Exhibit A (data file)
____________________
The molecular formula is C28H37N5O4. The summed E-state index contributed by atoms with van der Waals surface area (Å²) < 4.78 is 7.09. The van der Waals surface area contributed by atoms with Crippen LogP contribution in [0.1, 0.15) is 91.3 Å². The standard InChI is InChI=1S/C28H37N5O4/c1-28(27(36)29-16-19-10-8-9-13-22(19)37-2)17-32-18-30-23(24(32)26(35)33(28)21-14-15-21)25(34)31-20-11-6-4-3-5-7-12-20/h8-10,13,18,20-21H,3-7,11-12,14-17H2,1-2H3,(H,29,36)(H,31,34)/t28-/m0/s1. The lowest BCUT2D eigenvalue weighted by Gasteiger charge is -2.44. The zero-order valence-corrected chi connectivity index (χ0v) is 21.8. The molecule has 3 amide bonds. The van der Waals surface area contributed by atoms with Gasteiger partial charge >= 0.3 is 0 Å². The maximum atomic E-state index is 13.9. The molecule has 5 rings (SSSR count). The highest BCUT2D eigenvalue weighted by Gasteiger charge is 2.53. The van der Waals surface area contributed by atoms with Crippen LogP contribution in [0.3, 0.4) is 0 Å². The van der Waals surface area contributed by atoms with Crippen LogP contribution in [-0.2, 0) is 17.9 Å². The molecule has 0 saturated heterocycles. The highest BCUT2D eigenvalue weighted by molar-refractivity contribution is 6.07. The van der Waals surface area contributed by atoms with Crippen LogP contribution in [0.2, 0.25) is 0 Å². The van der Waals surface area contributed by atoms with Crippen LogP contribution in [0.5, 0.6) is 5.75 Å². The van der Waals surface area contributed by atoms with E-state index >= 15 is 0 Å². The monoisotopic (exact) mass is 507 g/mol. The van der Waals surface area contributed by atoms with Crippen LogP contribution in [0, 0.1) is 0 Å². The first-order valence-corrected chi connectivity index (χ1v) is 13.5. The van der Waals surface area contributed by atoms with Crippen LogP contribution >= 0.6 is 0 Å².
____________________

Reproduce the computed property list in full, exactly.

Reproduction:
The molecular formula is C28H37N5O4. The summed E-state index contributed by atoms with van der Waals surface area (Å²) < 4.78 is 7.09. The van der Waals surface area contributed by atoms with Crippen LogP contribution in [0.1, 0.15) is 91.3 Å². The standard InChI is InChI=1S/C28H37N5O4/c1-28(27(36)29-16-19-10-8-9-13-22(19)37-2)17-32-18-30-23(24(32)26(35)33(28)21-14-15-21)25(34)31-20-11-6-4-3-5-7-12-20/h8-10,13,18,20-21H,3-7,11-12,14-17H2,1-2H3,(H,29,36)(H,31,34)/t28-/m0/s1. The lowest BCUT2D eigenvalue weighted by Gasteiger charge is -2.44. The zero-order valence-corrected chi connectivity index (χ0v) is 21.8. The molecule has 3 amide bonds. The van der Waals surface area contributed by atoms with Gasteiger partial charge >= 0.3 is 0 Å². The maximum atomic E-state index is 13.9. The molecule has 5 rings (SSSR count). The highest BCUT2D eigenvalue weighted by Gasteiger charge is 2.53. The van der Waals surface area contributed by atoms with Crippen LogP contribution in [0.3, 0.4) is 0 Å². The van der Waals surface area contributed by atoms with Crippen LogP contribution in [-0.2, 0) is 17.9 Å². The molecule has 0 saturated heterocycles. The highest BCUT2D eigenvalue weighted by molar-refractivity contribution is 6.07. The van der Waals surface area contributed by atoms with Crippen LogP contribution in [0.2, 0.25) is 0 Å². The van der Waals surface area contributed by atoms with Crippen LogP contribution in [0.5, 0.6) is 5.75 Å². The van der Waals surface area contributed by atoms with E-state index >= 15 is 0 Å². The monoisotopic (exact) mass is 507 g/mol. The van der Waals surface area contributed by atoms with Crippen LogP contribution in [0, 0.1) is 0 Å². The first-order valence-corrected chi connectivity index (χ1v) is 13.5. The van der Waals surface area contributed by atoms with Crippen LogP contribution >= 0.6 is 0 Å².